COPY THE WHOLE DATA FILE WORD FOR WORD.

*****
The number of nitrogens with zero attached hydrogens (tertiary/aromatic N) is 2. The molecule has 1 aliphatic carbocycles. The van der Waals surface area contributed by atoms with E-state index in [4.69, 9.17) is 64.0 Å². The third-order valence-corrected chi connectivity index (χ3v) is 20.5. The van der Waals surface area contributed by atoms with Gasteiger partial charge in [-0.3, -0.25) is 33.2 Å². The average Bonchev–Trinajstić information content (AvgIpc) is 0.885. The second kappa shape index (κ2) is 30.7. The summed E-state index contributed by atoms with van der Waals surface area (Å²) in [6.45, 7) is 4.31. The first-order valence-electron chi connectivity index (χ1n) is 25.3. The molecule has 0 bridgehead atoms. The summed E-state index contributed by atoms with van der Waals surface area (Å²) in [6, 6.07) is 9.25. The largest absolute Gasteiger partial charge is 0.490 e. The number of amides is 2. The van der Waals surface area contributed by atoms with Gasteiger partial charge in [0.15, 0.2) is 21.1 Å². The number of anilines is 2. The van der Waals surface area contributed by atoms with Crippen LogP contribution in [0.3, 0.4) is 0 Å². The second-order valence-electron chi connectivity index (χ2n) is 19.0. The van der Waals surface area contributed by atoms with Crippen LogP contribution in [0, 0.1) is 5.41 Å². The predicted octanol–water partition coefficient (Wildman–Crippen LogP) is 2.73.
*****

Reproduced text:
The number of nitrogens with zero attached hydrogens (tertiary/aromatic N) is 2. The molecule has 1 aliphatic carbocycles. The van der Waals surface area contributed by atoms with E-state index in [4.69, 9.17) is 64.0 Å². The third-order valence-corrected chi connectivity index (χ3v) is 20.5. The van der Waals surface area contributed by atoms with Gasteiger partial charge in [-0.3, -0.25) is 33.2 Å². The average Bonchev–Trinajstić information content (AvgIpc) is 0.885. The second kappa shape index (κ2) is 30.7. The summed E-state index contributed by atoms with van der Waals surface area (Å²) in [6.45, 7) is 4.31. The first-order valence-electron chi connectivity index (χ1n) is 25.3. The molecule has 0 bridgehead atoms. The summed E-state index contributed by atoms with van der Waals surface area (Å²) in [6, 6.07) is 9.25. The largest absolute Gasteiger partial charge is 0.490 e. The number of amides is 2. The van der Waals surface area contributed by atoms with Gasteiger partial charge in [0.15, 0.2) is 21.1 Å². The number of anilines is 2. The van der Waals surface area contributed by atoms with Crippen LogP contribution in [0.3, 0.4) is 0 Å². The second-order valence-electron chi connectivity index (χ2n) is 19.0. The van der Waals surface area contributed by atoms with Crippen LogP contribution in [0, 0.1) is 5.41 Å². The predicted octanol–water partition coefficient (Wildman–Crippen LogP) is 2.73.